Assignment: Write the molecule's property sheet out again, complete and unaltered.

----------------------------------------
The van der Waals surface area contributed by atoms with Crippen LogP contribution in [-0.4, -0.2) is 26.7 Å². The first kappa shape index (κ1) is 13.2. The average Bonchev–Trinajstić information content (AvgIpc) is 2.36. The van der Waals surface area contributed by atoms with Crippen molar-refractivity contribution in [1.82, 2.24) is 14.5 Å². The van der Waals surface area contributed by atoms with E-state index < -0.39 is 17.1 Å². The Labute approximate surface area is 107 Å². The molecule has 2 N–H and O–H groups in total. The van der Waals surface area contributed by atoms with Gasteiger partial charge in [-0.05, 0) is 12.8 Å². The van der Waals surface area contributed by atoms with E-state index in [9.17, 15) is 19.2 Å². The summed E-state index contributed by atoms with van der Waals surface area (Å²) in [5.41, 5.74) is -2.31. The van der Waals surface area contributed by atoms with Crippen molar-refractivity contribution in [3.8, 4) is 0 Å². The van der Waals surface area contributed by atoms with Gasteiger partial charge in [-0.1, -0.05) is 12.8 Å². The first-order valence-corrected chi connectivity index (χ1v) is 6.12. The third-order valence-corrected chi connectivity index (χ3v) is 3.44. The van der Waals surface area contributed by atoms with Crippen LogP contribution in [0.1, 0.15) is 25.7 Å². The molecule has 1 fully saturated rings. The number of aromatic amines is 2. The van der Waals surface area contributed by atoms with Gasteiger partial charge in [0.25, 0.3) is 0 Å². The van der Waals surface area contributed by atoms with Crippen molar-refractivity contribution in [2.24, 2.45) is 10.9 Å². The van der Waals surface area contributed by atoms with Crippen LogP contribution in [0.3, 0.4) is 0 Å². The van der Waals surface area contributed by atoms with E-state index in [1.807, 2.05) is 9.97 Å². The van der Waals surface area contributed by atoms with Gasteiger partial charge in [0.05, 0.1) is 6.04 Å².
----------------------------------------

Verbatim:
The van der Waals surface area contributed by atoms with Crippen LogP contribution in [-0.4, -0.2) is 26.7 Å². The first kappa shape index (κ1) is 13.2. The average Bonchev–Trinajstić information content (AvgIpc) is 2.36. The van der Waals surface area contributed by atoms with Crippen molar-refractivity contribution in [1.82, 2.24) is 14.5 Å². The van der Waals surface area contributed by atoms with E-state index < -0.39 is 17.1 Å². The Labute approximate surface area is 107 Å². The molecule has 2 N–H and O–H groups in total. The van der Waals surface area contributed by atoms with Gasteiger partial charge in [-0.05, 0) is 12.8 Å². The van der Waals surface area contributed by atoms with E-state index in [9.17, 15) is 19.2 Å². The summed E-state index contributed by atoms with van der Waals surface area (Å²) in [5.41, 5.74) is -2.31. The van der Waals surface area contributed by atoms with Crippen molar-refractivity contribution in [3.8, 4) is 0 Å². The van der Waals surface area contributed by atoms with Gasteiger partial charge in [-0.1, -0.05) is 12.8 Å². The first-order valence-corrected chi connectivity index (χ1v) is 6.12. The third-order valence-corrected chi connectivity index (χ3v) is 3.44. The van der Waals surface area contributed by atoms with Crippen LogP contribution in [0.1, 0.15) is 25.7 Å². The molecule has 1 fully saturated rings. The number of aromatic amines is 2. The van der Waals surface area contributed by atoms with Gasteiger partial charge in [0.25, 0.3) is 0 Å². The van der Waals surface area contributed by atoms with Crippen molar-refractivity contribution in [2.24, 2.45) is 10.9 Å². The van der Waals surface area contributed by atoms with Crippen LogP contribution in [0.3, 0.4) is 0 Å². The van der Waals surface area contributed by atoms with E-state index in [1.807, 2.05) is 9.97 Å². The van der Waals surface area contributed by atoms with Gasteiger partial charge in [0.05, 0.1) is 6.04 Å².